Politics & Purim

This week, I called my congressman, Leonard Lance, (NJ 7th) to urge him to vote against the repeal of the ACA. Then I heard WNYC, my local public radio affiliate, report on a fundraising letter he sent supporters where he claimed that protesters at his town meetings were paid by a Hillary Clinton Super PAC. http://www.wnyc.org/story/gop-congressman-sends-fund-raising-letter-about-town-hall-protesters/

Granted, Lance was one of the few  NJ GOP congressmen who scheduled and attended town meetings, and had previously stated: “”I believe those in the audience were constituents,” Lance told reporters. “I don’t think they were paid. I think they came here in a matter of public spiritedness.”

What turned him around? Not sure. However, I’m not the only one who finds his words insulting and another example of craven, complicit behavior that seems pervasive among GOP lawmakers.

Here’s the letter I sent to him and to many newspapers:

Dear Representative Lance:

As a constituent in our Congressional district, I am surprised to hear and read your remarks condemning New Jersey citizens.

     You said without any evidence that the New Jersey voters who attended your town hall meetings protesting your vote to repeal and replace the Affordable Care Act and your support of President Trump’s executive order discriminating against religion are paid by a Hillary Clinton Super PAC. 

    Such a dishonest accusation belies the integrity you swore to uphold as an elected representative. Such dishonest behavior on your part misrepresents your constituents.

    As Abraham Lincoln, the greatest elected official of the Republican Party, your party, said: “You can fool all the people some of the time and you can fool some of the people all of the time, but you can’t fool all the people all of the time.”

    Here’s hoping you may take Lincoln to heart and apologize for taking your constituents for granted. 

Today is Purim, the holiday that celebrates a time when the Jewish people living in Persia were saved from extermination. King Achasverosh announces a contest to find a new bride and summons all the eligible women to the palace. He selects Esther, who lives with her Uncle Mordecai. Esther doesn’t tell the king that she’s Jewish. Meanwhile, Haman, the king’s evil advisor, convinces the king to annihilate the Jews because they don’t follow all the laws of the kingdom. He’s particularly mad at Mordecai who refused to bow down to him in public.  When Esther hears of Haman’s plan, she appeals to the king on behalf of the Jewish people, putting her own life at risk.  Achasverosh listens and orders Haman hanged.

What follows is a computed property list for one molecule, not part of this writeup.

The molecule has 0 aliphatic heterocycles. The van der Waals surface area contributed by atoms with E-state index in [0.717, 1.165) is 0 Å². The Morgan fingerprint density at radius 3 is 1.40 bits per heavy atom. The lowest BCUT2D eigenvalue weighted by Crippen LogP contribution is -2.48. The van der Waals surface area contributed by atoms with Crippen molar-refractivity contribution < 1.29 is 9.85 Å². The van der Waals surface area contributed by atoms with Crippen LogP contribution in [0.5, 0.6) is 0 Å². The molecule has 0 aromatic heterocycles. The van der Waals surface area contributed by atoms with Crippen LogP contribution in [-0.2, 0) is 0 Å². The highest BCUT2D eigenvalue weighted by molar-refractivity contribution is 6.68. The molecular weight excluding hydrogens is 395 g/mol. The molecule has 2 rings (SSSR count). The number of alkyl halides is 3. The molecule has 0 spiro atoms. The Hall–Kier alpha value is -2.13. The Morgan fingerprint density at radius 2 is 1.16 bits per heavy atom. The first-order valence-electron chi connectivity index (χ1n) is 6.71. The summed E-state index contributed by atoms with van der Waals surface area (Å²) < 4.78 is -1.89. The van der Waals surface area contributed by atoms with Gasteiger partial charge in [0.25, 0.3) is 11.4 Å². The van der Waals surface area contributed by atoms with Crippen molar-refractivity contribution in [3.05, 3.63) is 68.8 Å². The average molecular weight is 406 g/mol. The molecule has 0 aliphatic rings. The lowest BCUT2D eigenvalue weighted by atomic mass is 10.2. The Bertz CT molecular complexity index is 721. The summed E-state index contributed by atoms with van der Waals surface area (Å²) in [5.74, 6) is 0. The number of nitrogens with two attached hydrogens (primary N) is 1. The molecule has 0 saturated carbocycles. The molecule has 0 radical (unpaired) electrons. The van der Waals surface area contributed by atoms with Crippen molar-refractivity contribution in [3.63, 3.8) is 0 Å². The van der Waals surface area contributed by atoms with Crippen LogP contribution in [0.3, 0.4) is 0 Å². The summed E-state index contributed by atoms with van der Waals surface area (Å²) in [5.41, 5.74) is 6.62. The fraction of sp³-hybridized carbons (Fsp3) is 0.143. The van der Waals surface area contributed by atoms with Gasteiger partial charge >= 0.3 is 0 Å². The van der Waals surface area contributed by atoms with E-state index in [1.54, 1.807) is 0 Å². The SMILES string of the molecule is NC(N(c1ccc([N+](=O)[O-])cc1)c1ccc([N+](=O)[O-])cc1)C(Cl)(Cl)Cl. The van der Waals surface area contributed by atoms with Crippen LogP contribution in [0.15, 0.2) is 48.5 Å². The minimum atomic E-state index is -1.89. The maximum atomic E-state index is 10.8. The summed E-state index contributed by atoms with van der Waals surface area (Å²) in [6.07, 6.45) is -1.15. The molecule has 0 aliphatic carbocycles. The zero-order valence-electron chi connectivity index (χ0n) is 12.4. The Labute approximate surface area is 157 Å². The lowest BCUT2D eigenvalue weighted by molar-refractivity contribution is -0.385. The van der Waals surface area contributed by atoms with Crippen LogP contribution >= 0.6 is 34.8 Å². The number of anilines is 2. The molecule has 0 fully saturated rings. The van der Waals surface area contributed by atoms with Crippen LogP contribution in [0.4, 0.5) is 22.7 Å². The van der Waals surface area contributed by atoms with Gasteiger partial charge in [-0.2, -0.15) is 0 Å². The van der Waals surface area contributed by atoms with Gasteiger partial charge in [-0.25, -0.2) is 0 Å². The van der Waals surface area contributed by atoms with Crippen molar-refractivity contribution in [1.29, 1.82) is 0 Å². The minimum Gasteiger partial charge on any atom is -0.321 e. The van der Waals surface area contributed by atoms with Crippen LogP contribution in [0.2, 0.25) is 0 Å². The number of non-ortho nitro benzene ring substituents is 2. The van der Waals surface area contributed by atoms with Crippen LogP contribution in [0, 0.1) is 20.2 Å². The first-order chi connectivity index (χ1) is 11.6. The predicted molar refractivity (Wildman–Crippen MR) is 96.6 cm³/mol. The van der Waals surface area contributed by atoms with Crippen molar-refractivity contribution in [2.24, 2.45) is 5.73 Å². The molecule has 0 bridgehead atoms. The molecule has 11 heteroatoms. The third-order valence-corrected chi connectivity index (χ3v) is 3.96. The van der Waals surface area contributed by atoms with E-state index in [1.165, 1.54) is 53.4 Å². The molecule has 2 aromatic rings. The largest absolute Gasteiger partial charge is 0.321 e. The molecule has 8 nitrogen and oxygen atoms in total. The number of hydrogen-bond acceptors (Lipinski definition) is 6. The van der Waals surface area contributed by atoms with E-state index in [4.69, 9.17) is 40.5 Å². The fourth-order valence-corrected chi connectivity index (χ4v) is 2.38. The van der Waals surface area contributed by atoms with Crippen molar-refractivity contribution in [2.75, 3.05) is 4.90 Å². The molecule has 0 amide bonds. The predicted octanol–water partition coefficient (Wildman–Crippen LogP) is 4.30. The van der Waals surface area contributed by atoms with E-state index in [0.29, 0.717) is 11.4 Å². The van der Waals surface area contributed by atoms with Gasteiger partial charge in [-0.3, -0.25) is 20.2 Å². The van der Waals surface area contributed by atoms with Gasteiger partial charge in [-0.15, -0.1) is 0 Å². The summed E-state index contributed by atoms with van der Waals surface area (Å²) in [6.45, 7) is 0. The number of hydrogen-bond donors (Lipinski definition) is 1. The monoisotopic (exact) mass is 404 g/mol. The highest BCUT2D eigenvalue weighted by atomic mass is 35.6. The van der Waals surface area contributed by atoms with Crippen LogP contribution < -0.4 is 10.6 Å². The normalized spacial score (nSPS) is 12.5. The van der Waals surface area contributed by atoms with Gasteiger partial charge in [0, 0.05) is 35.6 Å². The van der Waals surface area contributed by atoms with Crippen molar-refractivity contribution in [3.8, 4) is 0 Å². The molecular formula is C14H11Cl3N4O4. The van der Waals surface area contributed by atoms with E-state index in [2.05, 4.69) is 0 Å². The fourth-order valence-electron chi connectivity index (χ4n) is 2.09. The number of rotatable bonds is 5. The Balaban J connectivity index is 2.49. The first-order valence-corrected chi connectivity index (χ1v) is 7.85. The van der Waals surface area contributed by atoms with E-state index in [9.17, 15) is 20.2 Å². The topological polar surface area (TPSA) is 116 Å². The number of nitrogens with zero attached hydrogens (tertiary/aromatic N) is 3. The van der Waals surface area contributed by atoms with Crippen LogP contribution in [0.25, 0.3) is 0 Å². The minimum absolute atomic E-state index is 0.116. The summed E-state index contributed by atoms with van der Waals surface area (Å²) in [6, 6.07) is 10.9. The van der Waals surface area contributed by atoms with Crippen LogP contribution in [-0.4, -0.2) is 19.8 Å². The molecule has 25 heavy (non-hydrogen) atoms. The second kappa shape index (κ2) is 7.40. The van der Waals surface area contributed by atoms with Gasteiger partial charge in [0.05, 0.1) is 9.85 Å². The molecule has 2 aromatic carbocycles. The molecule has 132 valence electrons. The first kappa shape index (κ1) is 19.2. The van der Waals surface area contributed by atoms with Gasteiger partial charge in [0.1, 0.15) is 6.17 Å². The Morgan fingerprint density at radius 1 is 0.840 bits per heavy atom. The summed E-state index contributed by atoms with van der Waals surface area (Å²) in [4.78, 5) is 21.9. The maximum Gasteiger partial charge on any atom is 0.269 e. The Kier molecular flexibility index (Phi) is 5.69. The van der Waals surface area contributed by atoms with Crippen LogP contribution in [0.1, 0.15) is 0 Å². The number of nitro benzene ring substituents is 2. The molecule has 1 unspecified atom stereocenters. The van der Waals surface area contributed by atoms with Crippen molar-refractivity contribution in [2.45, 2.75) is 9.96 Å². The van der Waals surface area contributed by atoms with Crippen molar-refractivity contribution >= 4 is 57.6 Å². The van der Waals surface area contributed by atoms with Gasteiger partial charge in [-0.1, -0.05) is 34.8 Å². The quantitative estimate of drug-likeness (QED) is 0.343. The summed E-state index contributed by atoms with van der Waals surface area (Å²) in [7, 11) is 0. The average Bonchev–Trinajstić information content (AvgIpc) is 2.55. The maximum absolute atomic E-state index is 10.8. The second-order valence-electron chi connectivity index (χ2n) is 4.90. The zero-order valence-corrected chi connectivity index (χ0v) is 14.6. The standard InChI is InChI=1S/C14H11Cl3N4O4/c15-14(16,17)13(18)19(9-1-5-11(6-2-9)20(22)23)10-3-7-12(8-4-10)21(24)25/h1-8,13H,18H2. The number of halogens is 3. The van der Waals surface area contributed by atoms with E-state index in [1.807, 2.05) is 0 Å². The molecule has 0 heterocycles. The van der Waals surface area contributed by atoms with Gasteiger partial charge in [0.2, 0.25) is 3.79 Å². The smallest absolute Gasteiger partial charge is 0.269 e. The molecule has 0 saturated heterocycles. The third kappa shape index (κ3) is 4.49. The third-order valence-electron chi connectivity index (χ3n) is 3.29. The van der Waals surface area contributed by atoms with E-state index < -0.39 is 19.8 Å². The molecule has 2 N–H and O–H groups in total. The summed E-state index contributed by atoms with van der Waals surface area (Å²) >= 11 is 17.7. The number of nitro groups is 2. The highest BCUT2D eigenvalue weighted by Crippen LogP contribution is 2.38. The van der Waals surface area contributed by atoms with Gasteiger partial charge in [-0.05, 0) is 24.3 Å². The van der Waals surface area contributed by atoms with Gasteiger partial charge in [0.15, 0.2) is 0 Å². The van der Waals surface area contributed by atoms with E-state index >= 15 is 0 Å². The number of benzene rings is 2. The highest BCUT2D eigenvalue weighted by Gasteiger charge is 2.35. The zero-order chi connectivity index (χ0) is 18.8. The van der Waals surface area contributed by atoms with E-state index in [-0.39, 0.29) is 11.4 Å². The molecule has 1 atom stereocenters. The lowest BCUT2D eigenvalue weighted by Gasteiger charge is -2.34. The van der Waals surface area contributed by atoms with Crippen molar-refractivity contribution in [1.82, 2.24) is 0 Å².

The holiday includes plays and costumes, and food, particularly hamentaschen, a triangular filled cookie that represents Haman’s three-cornered hat. This year I used canned poppy seeds and made my own prune and raisin filling. Both were a huge hit at a pre-Purim dinner with friends.

The story, called the spiel, is often rewritten to music and to include current events.

I had  written a spiel in verse two years ago for a family party, including a chorus for the yet non-reading grandkids. This year, I updated it a bit. Here’s the addition. My friends enjoyed it, and granted me poetic license for my small exaggerations.

Then one November day in 2016
Donald Trump was elected, vile and mean

He’s like a king, a ruler Russian
Intolerant, cruel and villain

With speed he used his executive pen
To close the door on foreign women and men

He retreats to his resort to golf and eat steak
While claiming to make America great

Bored with his guests he called for his wife
An immigrant, no less, who sought a new life

“Melania,” Trump called, “Come here now!”
The former porn star, rushed in and bowed.

“What is it dear Donald, my king?
I came as soon as I heard the bell ding.”

“Strip for my friends!” the King ordered.
“You know I only disrobe for you,” she retorted.

“How dare you embarrass and disobey?
I’ll move to DC and in Trump Tower you’ll stay!

Alone in the White House, Trump tweets and tweets
Blaming reporters and judges for security leaks

Like Haman before him, Bannon advises ill-will
And craven Republicans concave on Capitol Hill

What can we do? What can we do?
Say Muslims, Christians, and Jews?

Like Esther we’ll march and make ourselves heard
We won’t let this tyrant have the last word!


By the end of the week, it’s St. Patrick’s Day. I’m boiling cabbage now and will cook a corned beef tomorrow as we’re out of town on Friday. For me, most holidays are about the food.

Keep the protests going.

Happy Purim & Happy St. Patrick’s Day!


This entry was posted in celebrations, commentary, Family, food, holidays, Judaism, politics, Writing and tagged , , , , , , , , , , , , . Bookmark the permalink.

2 Responses to Politics & Purim

  1. Wonderful poem, Lisa. 😅 The whole debacle would be laughable if it weren’t so tragic.


  2. Pingback: OUTAGE OUTRAGE | cyclingrandma

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